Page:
Temperature sensors are used in a wide range of electronic devices, including digital thermometers, home thermostats, ovens, and refrigerators. Figure 1 shows two devices with temperature sensors.
The temperature sensor provided in your kit is a precision analog sensor, whose voltage output is linearly proportional to the temperature. Configured as described here, the sensor has an operating range of about 0°C to +150°C.
Connecting the Temperature Sensor
The temperature sensor is a three-pin integrated circuit. When the device’s flat side is facing towards you, the three pins are labeled 1, 2, and 3, from left to right, as shown in Figure 2.
Depending on your kit, you may have either an LM35 temperature sensor or an LM335 temperature sensor. You can identify your sensor by reading the text on the flat face of the device, as shown in Figure 3. The two sensors are wired slightly differently on the breadboard and produce different analog outputs, so it is critical to identify which type you have before moving ahead.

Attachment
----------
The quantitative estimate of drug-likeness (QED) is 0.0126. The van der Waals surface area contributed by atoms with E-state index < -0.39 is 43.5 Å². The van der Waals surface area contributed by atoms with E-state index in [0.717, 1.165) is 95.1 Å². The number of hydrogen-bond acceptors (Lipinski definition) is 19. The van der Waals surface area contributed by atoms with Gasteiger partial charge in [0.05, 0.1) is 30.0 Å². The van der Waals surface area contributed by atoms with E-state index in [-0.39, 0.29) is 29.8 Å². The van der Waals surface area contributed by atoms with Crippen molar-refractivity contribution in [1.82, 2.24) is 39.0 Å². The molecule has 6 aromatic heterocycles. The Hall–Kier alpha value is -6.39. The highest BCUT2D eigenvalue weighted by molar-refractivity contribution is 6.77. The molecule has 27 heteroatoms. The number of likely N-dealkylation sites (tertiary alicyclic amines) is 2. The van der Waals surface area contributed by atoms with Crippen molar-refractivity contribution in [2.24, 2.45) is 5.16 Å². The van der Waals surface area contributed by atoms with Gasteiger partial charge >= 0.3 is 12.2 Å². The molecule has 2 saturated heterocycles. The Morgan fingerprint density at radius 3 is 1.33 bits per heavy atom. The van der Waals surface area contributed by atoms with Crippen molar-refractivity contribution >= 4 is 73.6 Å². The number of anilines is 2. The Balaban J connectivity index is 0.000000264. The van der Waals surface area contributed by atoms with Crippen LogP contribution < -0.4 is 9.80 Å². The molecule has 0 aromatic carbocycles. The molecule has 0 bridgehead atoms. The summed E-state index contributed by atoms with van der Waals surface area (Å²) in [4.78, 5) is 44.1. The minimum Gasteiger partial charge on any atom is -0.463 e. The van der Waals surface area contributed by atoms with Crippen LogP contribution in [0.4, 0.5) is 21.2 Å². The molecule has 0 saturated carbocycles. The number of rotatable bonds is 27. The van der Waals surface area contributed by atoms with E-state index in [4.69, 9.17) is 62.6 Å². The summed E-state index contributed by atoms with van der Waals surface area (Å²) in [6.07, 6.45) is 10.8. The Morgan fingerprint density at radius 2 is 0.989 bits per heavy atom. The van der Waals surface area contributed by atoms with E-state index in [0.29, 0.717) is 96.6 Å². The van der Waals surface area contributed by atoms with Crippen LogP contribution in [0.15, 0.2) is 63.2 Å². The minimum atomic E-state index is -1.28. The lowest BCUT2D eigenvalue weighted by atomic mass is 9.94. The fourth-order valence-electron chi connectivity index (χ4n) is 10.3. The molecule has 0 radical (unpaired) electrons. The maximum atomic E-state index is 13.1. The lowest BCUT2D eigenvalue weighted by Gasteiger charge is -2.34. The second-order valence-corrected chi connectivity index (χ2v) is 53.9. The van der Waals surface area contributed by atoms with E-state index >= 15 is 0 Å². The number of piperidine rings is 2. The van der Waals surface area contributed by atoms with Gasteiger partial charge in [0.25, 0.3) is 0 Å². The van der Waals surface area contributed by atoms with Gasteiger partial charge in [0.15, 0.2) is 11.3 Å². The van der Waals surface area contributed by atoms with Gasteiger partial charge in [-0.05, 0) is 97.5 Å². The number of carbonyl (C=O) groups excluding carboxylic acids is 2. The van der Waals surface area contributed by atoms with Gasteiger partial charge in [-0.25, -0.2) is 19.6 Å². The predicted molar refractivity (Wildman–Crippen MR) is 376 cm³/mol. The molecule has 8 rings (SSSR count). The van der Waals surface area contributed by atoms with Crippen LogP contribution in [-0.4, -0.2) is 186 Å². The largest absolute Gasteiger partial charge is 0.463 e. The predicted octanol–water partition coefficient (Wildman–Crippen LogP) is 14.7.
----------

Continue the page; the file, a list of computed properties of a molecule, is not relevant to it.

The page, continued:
Reading and Plotting Temperature Data
Using MATLAB, it is possible to plot data gathered from the ATmega microcontroller. Using the ms.adc_read command, you can have MATLAB gather data from the temperature sensor and display the temperature over time as an x-y graph.
1. Send command prompt instructions to read the ADC value from the temperature sensor:
>> data=ms.adc_read(4); %Set data equal to temperature value
>> data %Display the current value for the temperature
2. Write a program in the editor window to plot the data from the temperature sensor:
endms=msci.breadboardkit(‘COM#’) %Connect to com port
msdefines %Ensure you have ms objects